|[Spectral properties of porcine plasminogen: study of the acidic transition (author's transl)].
|Year of Publication
|Eur J Biochem
|1976 Apr 1
|Animals, Binding Sites, Guanidines, Hydrogen-Ion Concentration, Plasminogen, Protein Binding, Protein Conformation, Spectrometry, Fluorescence, Spectrophotometry, Spectrophotometry, Ultraviolet, Swine, Temperature
The acidic transition of porcine plasminogen, prepared by affinity chromatography, was studied by non-destructive methods. These methods are based on the analysis of the behaviour of the tryptophyls under various conditions. The perturbation of the absorption and emission spectra by pH or temperature and the dynamic quenching of the intrinsic fluorescence are used to obtain information on structural changes which affect the environment of these residues. It is shown that by decreasing pH the fluorescence emission spectra are shifted toward the long wavelengths, with a broadening of the fluorescence band. The same effect can be obtained at constant pH by heating the protein solution. In order to analyze these phenomena, it is assumed that the fluorescence intensities at 355 nm and 328 nm reflect the proportion of the tryptophans which are exposed to the solvent, and buried, respectively. The plot of the ratio of the fluorescence intensities at these wavelengths versus pH or temperature leads to a titration curve showing an unmasking of tryptophans. The proportion of exposed tryptophans is measured by the dynamic fluorescence quenching technique and the data analyzed according to Lehrer. The plot of the fraction of exposed tryptophyls versus pH also shows the unmasking of these chromophores. Thermal perturbation of a solution of plaminogen at neutral pH induces a difference absorption spectrum whose amplitudes at the maxima are proportional to the number of exposed aromatic residues. The comparison with a solution of fully denatured plasminogen in 6 M guanidium chloride, where all the tryptophyls are exposed, shows that the percentage of exposure is equal to 59%. This number is significantly higher than the percentage found by the fluorescence quenching technique (20%), indicating that some tryptophyls are located in crevices, exposed to the solvent but not to the iodide. At acidic pH the absorption difference spectra induced by thermal perturbation are not classical, since they show an inversion and a new band between 300 nm and 305 nm. This band is mentioned in the literature as a minor band of tryptophan which appears when this chromophore is located in an asymmetric environment. On plotting the maximum amplitude of these spectra obtained at acidic pH versus temperature, we obtain a curve indicating that two types of antagonistic interactions are involved in the perturbation of the chromophores spectra. The spectrophotometric titration of plasminogen gives classical absorption difference spectra. By plotting the maximum amplitude at 292 nm versus pH, we obtain a titration curve with an apparent pK of 2.9 units. This pK is acidic which respect to the pK value of a normal carboxyl. This low value can be due to a positively charged group in the neighbourhood of a carboxyl, which interacts with one or more chromophores. When the carboxyl becomes protonated, this positively charged group is free and available to perturb the environment of some chromophores...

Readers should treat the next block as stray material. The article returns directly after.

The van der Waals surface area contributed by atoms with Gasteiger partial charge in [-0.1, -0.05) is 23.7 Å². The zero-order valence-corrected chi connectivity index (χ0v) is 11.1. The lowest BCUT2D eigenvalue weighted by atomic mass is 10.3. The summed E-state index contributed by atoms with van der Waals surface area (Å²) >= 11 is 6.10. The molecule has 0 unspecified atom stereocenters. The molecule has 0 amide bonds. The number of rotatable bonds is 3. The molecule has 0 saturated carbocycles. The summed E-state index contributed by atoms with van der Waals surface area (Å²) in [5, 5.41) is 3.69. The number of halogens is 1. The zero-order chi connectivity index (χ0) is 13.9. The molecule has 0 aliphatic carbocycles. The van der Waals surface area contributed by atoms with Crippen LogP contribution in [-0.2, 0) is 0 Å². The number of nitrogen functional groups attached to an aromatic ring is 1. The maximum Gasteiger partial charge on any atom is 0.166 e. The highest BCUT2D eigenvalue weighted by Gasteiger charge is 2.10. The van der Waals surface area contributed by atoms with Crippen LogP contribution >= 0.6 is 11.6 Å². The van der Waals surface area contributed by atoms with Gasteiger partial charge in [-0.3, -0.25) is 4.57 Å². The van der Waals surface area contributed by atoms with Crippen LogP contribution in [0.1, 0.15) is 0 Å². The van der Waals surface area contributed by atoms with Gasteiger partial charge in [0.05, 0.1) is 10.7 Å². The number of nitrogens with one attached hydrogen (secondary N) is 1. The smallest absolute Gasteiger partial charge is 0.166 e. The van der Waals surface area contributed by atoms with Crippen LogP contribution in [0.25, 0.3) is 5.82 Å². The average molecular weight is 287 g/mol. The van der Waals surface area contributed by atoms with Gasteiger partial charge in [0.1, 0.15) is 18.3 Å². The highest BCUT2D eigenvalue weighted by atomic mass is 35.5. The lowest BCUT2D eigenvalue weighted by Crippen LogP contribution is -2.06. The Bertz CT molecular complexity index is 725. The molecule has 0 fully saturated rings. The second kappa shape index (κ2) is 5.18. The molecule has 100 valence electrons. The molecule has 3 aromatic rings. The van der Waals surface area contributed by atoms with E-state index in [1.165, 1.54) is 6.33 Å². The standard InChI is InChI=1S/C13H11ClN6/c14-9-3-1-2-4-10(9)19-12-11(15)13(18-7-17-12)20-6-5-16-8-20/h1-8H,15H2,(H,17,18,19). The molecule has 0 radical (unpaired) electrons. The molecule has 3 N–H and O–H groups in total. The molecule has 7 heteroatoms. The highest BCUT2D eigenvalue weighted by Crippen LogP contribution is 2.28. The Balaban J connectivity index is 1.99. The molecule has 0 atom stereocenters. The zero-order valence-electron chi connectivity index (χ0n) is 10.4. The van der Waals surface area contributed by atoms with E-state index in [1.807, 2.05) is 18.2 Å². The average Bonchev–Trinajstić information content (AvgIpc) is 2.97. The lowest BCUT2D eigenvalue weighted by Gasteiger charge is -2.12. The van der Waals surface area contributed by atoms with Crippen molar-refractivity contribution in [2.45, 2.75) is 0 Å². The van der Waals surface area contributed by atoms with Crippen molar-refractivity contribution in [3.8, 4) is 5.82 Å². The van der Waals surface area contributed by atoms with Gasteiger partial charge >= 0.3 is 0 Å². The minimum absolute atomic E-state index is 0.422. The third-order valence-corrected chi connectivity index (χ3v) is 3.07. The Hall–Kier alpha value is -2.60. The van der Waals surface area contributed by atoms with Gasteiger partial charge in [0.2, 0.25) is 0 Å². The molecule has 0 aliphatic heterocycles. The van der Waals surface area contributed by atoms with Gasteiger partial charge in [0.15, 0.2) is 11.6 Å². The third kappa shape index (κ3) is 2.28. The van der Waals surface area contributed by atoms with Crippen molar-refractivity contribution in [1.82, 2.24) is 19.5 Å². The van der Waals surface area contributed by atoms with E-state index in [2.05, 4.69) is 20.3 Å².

|Eur. J. Biochem.